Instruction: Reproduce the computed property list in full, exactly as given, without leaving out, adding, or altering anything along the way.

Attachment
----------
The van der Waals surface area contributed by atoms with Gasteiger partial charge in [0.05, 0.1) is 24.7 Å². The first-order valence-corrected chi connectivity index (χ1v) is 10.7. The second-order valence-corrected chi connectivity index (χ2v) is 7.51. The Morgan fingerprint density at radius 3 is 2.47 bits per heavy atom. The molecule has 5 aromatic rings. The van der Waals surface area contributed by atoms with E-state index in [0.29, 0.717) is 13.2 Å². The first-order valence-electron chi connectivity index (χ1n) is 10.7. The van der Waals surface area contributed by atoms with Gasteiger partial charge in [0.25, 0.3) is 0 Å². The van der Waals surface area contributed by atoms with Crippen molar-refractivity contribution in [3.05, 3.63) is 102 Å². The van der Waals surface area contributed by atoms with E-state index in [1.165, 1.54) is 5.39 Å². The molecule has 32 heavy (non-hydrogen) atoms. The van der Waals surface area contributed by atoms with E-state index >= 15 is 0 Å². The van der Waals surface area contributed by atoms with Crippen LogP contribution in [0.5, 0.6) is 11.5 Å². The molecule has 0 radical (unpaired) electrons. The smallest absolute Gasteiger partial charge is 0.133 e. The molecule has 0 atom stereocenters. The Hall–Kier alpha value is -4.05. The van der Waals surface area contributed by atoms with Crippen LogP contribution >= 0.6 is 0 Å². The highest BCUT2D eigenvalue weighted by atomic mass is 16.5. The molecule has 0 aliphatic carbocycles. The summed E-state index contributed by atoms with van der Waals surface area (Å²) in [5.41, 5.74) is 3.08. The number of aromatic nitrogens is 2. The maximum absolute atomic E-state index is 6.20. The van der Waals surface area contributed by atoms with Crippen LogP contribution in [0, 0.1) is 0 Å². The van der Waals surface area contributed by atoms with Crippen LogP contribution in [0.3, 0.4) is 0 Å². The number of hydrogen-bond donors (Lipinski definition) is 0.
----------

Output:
The van der Waals surface area contributed by atoms with Gasteiger partial charge in [0.05, 0.1) is 24.7 Å². The first-order valence-corrected chi connectivity index (χ1v) is 10.7. The second-order valence-corrected chi connectivity index (χ2v) is 7.51. The Morgan fingerprint density at radius 3 is 2.47 bits per heavy atom. The molecule has 5 aromatic rings. The van der Waals surface area contributed by atoms with E-state index in [0.29, 0.717) is 13.2 Å². The first-order valence-electron chi connectivity index (χ1n) is 10.7. The van der Waals surface area contributed by atoms with Gasteiger partial charge in [0.25, 0.3) is 0 Å². The van der Waals surface area contributed by atoms with Crippen molar-refractivity contribution in [3.05, 3.63) is 102 Å². The van der Waals surface area contributed by atoms with E-state index in [1.165, 1.54) is 5.39 Å². The molecule has 32 heavy (non-hydrogen) atoms. The van der Waals surface area contributed by atoms with E-state index >= 15 is 0 Å². The van der Waals surface area contributed by atoms with Crippen LogP contribution in [0.5, 0.6) is 11.5 Å². The molecule has 0 radical (unpaired) electrons. The smallest absolute Gasteiger partial charge is 0.133 e. The molecule has 0 atom stereocenters. The Hall–Kier alpha value is -4.05. The van der Waals surface area contributed by atoms with Crippen LogP contribution >= 0.6 is 0 Å². The highest BCUT2D eigenvalue weighted by atomic mass is 16.5. The molecule has 0 aliphatic carbocycles. The summed E-state index contributed by atoms with van der Waals surface area (Å²) in [5.41, 5.74) is 3.08. The number of aromatic nitrogens is 2. The maximum absolute atomic E-state index is 6.20. The van der Waals surface area contributed by atoms with Crippen LogP contribution in [0, 0.1) is 0 Å². The van der Waals surface area contributed by atoms with Crippen LogP contribution in [0.3, 0.4) is 0 Å². The number of hydrogen-bond donors (Lipinski definition) is 0.